Finally, don’t underestimate the benefits of a 0% APR or low-interest credit card in a pinch. This isn’t recommended if you’re already up to your eyeballs in debt, but having a credit card on hand can still be better than taking a loan from your retirement plan. For example, say your hot water heater or other major appliance breaks and you need to spend $1,000 to get everything back to normal. You might take a 401k loan, but that will likely cost you between $50-$100 in fees plus any lost opportunity if you pull money out of an investment that increases in value. Compare that to a 0% credit card. You could put the $1,000 on there and possibly have up to a year to repay it without incurring a single fee or penny of interest. Even if you do have an interest rate of say 15%, if you schedule regular payments to have it paid off in a timely manner it may end up still costing less than taking the loan.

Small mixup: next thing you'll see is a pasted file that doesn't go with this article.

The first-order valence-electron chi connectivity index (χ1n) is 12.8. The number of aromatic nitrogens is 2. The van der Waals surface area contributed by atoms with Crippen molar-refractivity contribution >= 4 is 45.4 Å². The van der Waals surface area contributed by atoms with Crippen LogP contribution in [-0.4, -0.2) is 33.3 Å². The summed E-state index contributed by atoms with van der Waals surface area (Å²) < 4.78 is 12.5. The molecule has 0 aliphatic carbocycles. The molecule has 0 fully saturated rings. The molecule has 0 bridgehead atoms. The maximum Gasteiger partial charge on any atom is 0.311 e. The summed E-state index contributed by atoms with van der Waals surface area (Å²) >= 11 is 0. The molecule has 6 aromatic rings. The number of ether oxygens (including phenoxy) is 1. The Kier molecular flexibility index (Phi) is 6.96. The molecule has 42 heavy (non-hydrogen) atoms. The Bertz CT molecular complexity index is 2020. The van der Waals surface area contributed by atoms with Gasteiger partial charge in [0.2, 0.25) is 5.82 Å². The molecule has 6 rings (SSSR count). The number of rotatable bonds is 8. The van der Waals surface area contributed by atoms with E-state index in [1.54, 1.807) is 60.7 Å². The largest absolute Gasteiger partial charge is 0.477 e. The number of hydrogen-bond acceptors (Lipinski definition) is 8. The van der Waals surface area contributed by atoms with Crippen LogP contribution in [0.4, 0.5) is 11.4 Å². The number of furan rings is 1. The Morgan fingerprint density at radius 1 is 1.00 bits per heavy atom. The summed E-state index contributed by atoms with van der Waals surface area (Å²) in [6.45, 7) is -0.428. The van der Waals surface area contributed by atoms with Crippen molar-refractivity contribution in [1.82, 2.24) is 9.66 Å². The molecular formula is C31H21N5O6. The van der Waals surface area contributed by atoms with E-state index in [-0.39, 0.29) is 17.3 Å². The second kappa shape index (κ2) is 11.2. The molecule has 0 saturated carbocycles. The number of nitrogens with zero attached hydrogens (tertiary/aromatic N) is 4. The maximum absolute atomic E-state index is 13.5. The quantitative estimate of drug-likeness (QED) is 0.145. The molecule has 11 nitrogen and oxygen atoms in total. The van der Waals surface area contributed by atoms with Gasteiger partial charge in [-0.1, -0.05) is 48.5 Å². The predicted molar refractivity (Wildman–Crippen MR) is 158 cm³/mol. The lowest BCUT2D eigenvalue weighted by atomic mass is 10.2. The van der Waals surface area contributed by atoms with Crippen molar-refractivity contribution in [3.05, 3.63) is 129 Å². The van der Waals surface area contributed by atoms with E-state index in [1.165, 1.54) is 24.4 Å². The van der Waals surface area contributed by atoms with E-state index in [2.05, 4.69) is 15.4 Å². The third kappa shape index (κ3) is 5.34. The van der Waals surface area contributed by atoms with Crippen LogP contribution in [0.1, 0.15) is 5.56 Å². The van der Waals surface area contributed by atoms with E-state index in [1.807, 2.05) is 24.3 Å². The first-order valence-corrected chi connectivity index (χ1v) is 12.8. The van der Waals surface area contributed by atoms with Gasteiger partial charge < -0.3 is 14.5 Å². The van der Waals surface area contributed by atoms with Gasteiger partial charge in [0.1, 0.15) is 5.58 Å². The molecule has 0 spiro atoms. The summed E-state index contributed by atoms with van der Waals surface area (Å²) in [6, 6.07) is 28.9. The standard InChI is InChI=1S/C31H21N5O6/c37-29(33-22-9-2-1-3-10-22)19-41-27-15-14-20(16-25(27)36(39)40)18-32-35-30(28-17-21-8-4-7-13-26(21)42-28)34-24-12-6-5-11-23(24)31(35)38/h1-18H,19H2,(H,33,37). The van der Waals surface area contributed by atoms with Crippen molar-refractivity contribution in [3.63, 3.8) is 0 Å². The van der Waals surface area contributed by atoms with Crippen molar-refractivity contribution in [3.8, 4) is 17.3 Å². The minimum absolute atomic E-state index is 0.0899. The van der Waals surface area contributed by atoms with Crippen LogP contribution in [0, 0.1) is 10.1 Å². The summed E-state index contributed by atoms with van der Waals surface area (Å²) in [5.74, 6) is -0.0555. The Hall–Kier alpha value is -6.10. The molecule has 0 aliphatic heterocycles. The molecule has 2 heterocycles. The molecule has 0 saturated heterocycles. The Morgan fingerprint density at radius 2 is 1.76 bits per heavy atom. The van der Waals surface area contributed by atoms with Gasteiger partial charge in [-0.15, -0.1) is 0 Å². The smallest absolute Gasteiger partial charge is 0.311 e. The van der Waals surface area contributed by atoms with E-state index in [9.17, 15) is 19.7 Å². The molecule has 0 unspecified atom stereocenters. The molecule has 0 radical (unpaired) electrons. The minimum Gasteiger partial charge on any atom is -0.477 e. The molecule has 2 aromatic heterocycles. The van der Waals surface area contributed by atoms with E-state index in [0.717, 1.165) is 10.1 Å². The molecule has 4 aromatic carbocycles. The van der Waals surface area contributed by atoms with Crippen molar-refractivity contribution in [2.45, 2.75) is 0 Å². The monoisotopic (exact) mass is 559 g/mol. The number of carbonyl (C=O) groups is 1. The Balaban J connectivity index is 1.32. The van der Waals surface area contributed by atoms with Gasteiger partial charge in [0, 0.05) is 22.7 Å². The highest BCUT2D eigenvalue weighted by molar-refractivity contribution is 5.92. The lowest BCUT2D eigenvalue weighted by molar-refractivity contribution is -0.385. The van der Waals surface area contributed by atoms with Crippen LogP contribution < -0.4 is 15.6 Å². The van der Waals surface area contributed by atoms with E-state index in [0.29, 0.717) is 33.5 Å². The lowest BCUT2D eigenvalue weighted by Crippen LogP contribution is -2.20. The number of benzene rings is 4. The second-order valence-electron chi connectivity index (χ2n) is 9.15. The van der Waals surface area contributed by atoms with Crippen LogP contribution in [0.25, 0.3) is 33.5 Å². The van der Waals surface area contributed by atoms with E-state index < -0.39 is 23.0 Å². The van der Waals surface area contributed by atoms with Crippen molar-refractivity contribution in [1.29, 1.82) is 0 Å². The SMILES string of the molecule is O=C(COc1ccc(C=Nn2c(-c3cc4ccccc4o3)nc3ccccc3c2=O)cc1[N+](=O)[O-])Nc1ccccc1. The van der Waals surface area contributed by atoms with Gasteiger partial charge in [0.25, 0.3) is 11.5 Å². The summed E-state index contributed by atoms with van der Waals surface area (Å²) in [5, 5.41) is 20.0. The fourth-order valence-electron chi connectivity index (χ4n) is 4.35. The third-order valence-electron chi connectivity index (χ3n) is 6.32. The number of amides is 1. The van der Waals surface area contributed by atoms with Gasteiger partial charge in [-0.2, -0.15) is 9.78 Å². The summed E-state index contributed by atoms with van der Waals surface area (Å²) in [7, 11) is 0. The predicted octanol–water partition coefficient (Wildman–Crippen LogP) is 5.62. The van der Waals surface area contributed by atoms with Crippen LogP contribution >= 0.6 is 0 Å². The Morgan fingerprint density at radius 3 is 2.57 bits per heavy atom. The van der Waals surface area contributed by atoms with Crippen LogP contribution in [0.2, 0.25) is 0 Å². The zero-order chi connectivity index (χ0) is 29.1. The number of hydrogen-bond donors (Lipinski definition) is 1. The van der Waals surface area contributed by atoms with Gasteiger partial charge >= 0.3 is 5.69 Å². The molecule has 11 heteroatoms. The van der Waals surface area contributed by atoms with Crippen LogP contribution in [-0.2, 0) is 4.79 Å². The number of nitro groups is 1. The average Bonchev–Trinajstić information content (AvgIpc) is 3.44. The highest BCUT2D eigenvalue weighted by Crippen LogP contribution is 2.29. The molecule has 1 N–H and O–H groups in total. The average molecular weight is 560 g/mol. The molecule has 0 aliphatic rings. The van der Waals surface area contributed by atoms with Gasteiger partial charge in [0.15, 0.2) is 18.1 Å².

My name is Jeremy Vohwinkle, and I’ve spent a number of years working in the finance industry providing financial advice to regular investors and those participating in employer-sponsored retirement plans.Source: genxfinance.com